Martinez says he imagines the lab-on-cables being used in the field. While the frame is large, it can easily be deconstructed and moved outdoors to study insects under more natural conditions. “Wherever you want to work, you just attach the cube to the cables, and you can do your experiment.”
© THOM GRAVES
How it works
In a setup that is similar to the cameras used in sports stadiums, a central cube is controlled by a series of winches and cables to move around an insect as it flies.
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A meteorological nuisance
Beyond investigations of individual insects, researchers are studying how swarms move en masse using radar. After the technology became popular during World War II as a means of tracking enemy aircraft, many countries built extensive radar networks spanning thousands of miles. Nowadays, they remain useful as tools for forecasting weather and for tracking airborne insects, birds, and bats. While radar signals from insects are typically filtered out of weather data as noise, entomologists in the past decade have begun to recognize that such information can be very informative.
“Meteorologists have been accidentally looking at bugs on radar for decades, and it’s always just been an annoyance,” says Phil Stepanian, a biometeorologist at the University of Notre Dame. But radar “is one of the rare ways that you can actually see large groups of insects up in the airspace.”
Stepanian uses meteorological radar networks to track the synchronized emergence of mayflies (Hexagenia spp.) around Lake Erie and the upper Mississippi River. Each summer, billions of mayfly nymphs surface from their aquatic nurseries as newly grown, winged adults. The ensuing mating frenzy lasts for only a few days, after which every adult dies. In some areas, dead mayflies pile up so high they need to be cleared with snowplows.
Understanding the rhythms of mayfly mating has important ecological implications, says Stepanian, as mayflies are often food for other animals. “As adults they’re bird food . . . [and] while they’re still in their nymph stage in the water, they’re fish food,” he explains, adding that both recreational and commercial fishing in the Great Lakes indirectly depend on mayflies. In addition, their presence is a good indication that aquatic ecosystems are healthy, as mayflies are especially sensitive to water quality.
Radar isn’t just for predicting the weather anymore. Today, entomologists can use radar to track the movements of ecologically and economically important species, such as the annual emergence of billions of mayflies over the Great Lakes.
Using radar data from 2012 to 2019, Stepanian and his colleagues found that adult mayfly abundances in the upper Mississippi River declined by more than 50 percent in that 7-year stretch, and numbers have plummeted in Lake Erie by more than 80 percent since 2015. While the team is still investigating the cause, Stepanian notes that previous die-offs have been attributed to a lack of oxygen in the water caused by industrial and agricultural contamination.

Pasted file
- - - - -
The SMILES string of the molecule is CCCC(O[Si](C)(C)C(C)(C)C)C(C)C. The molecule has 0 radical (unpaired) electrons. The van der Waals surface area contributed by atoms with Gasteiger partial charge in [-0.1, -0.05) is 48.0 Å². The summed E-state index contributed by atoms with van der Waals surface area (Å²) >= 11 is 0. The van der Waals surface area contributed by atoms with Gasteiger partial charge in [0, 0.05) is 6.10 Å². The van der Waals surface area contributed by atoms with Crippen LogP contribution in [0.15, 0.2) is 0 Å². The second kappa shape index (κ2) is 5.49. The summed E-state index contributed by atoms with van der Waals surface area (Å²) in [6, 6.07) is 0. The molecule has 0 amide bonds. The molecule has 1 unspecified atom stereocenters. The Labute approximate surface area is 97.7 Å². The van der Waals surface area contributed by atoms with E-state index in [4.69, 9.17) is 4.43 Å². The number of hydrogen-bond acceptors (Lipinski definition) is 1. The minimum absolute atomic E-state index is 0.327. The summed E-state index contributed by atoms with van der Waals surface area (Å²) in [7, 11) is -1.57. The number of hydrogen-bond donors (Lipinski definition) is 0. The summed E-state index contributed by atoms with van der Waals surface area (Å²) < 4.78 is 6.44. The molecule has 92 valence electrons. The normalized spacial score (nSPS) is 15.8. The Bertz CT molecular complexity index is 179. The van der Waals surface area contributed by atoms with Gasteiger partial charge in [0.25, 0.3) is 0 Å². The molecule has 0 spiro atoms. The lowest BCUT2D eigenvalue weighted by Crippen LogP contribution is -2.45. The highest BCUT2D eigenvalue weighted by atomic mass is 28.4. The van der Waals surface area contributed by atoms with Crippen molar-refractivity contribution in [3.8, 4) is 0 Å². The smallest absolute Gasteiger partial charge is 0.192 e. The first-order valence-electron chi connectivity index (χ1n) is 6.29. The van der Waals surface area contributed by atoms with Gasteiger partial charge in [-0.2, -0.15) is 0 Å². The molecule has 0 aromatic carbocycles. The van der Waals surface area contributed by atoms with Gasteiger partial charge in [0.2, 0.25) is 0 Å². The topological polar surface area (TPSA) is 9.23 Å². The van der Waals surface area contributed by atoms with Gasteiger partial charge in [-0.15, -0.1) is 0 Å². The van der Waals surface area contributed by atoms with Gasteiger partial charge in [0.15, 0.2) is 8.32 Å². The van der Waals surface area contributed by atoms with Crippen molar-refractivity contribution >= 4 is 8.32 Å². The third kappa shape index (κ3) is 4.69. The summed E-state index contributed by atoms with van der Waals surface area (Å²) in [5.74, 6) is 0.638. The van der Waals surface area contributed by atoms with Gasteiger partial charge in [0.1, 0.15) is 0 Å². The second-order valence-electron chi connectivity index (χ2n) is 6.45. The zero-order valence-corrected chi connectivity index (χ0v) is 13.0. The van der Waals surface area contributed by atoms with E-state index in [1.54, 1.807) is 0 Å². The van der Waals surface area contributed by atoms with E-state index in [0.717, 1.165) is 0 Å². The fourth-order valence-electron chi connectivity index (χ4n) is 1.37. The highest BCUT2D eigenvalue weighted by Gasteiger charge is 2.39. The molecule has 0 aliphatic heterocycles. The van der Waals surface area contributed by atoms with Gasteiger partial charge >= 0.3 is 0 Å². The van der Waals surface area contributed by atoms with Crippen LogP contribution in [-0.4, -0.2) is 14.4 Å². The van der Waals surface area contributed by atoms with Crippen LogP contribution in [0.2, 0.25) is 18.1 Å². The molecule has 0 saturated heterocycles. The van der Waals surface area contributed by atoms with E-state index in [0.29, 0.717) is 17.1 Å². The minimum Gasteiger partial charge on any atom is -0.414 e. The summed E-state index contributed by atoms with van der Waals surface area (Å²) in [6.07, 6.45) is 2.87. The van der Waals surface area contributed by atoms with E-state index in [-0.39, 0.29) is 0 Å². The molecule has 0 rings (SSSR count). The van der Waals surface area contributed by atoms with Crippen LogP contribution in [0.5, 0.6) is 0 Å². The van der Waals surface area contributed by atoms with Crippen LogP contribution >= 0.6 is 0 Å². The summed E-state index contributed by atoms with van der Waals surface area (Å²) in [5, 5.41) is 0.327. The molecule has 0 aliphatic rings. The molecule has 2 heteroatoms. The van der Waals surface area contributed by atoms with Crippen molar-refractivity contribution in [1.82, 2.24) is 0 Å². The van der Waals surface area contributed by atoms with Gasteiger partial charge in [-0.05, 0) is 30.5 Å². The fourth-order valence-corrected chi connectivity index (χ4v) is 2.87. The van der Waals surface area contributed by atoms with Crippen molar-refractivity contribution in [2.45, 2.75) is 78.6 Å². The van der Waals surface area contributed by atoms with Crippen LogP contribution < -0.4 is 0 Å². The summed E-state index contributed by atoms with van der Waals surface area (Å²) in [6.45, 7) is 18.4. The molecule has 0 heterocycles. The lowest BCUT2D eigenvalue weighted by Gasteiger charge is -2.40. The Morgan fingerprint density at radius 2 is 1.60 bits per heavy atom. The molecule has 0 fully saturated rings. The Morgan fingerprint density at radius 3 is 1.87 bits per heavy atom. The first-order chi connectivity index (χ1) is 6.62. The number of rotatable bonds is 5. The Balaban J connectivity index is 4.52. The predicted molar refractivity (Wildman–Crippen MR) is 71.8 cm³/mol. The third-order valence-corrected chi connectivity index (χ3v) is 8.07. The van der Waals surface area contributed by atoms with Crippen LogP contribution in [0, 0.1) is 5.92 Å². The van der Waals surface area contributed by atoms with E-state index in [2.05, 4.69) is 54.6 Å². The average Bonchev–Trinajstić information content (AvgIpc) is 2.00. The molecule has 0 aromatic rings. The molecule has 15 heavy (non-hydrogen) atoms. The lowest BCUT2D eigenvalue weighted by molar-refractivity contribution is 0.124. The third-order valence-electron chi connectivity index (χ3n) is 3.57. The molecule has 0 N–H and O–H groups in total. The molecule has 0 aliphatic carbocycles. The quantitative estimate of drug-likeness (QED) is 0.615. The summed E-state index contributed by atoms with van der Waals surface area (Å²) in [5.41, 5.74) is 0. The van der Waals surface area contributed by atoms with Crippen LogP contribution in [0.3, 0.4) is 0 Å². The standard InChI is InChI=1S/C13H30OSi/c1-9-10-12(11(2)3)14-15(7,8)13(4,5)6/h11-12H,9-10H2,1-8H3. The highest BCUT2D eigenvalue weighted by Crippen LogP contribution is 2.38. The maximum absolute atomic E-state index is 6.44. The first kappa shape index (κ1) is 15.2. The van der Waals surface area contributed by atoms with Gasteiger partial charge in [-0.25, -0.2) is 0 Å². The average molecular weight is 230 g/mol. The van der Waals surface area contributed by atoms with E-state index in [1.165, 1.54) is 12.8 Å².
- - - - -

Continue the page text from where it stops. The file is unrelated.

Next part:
Radar has proven to be such an effective tool for tracking the flight behavior of swarming insect species that entomologists are designing new systems specifically meant to provide greater detail at the level of individual insects. While weather radars use a broad sweep of radio waves to image the skies, entomological radar, as well as another remote sensing tool called LiDAR that relies on lasers rather than radio waves, produce a narrow, vertical beam that relays information about insects as they pass through it. In addition to capturing the size, shape, speed, direction, and orientation of their subjects, some researchers have been able to identify the species, and even sex, of the organisms imaged by these technologies. An international team of researchers, for example, is using LiDAR to track the movements of disease-carrying mosquitoes in southeastern Tanzania. Only female mosquitoes transmit disease, and LiDAR can distinguish between the sexes based on their wing beat frequencies. The group found that the insects were most active during morning and evening “rush hour” periods, giving local officials an ideal window to treat the area with sprays designed to prevent the spread of malaria.
Alistair Drake, a retired radar entomologist at the University of New South Wales in Australia, is also using specially designed entomological radars to study the Australian plague locust (Chortoicetes terminifera), an economically important species that causes hundreds of millions of dollars in agricultural damage each year. Drake and his colleagues were among the first to document two distinct flight behaviors in the species: by day, swarms of locusts travel in small bursts, hopscotching tens of kilometers at a time, but once the sun sets, swarms rise hundreds of meters into the air and travel up to 400 kilometers overnight. Understanding how and when these insects move has not only helped to control outbreaks, but has also allowed the Australian government to more thoughtfully deploy insecticides, the use of which are ideally limited to avoid unintended costs and effects on crops, livestock, and water quality.
“Being able to link animal behavior to their surrounding atmospheric environment is really exciting,” Stepanian says. “There’s all kinds of crazy stuff up there, much of which has never been seen before. It’s not exactly Jacques Cousteau, but it still has that sense of discovering new phenomena.”
© THOM GRAVES
How it works
Weather radars or specially designed entomological radars track swarms of insects over vast distances.